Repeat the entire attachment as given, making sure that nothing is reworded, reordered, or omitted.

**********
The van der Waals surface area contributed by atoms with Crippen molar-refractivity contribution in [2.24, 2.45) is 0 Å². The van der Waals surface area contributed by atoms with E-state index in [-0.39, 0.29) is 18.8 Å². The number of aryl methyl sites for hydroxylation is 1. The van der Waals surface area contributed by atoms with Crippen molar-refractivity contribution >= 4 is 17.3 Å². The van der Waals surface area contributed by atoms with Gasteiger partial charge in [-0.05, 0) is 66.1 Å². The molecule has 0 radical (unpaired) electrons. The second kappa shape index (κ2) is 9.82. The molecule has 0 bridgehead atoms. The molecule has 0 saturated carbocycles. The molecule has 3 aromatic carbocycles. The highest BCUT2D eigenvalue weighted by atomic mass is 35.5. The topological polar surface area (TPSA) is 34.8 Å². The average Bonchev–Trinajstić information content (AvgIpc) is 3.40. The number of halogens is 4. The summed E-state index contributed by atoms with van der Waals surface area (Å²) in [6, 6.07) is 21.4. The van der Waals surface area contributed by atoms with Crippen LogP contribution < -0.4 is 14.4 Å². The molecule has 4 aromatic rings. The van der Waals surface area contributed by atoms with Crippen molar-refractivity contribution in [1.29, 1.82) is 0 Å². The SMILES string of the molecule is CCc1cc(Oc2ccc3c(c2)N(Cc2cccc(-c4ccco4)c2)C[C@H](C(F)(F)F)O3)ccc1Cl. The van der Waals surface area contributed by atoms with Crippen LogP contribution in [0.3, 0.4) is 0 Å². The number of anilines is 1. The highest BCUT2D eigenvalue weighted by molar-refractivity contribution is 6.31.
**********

The van der Waals surface area contributed by atoms with Crippen molar-refractivity contribution in [2.24, 2.45) is 0 Å². The van der Waals surface area contributed by atoms with E-state index in [-0.39, 0.29) is 18.8 Å². The number of aryl methyl sites for hydroxylation is 1. The van der Waals surface area contributed by atoms with Crippen molar-refractivity contribution >= 4 is 17.3 Å². The van der Waals surface area contributed by atoms with Gasteiger partial charge in [-0.05, 0) is 66.1 Å². The molecule has 0 radical (unpaired) electrons. The second kappa shape index (κ2) is 9.82. The molecule has 0 bridgehead atoms. The molecule has 0 saturated carbocycles. The molecule has 3 aromatic carbocycles. The highest BCUT2D eigenvalue weighted by atomic mass is 35.5. The topological polar surface area (TPSA) is 34.8 Å². The average Bonchev–Trinajstić information content (AvgIpc) is 3.40. The number of halogens is 4. The summed E-state index contributed by atoms with van der Waals surface area (Å²) in [6, 6.07) is 21.4. The van der Waals surface area contributed by atoms with Crippen LogP contribution < -0.4 is 14.4 Å². The molecule has 4 aromatic rings. The van der Waals surface area contributed by atoms with Crippen molar-refractivity contribution in [1.29, 1.82) is 0 Å². The SMILES string of the molecule is CCc1cc(Oc2ccc3c(c2)N(Cc2cccc(-c4ccco4)c2)C[C@H](C(F)(F)F)O3)ccc1Cl. The van der Waals surface area contributed by atoms with Crippen LogP contribution in [0.3, 0.4) is 0 Å². The number of anilines is 1. The highest BCUT2D eigenvalue weighted by molar-refractivity contribution is 6.31.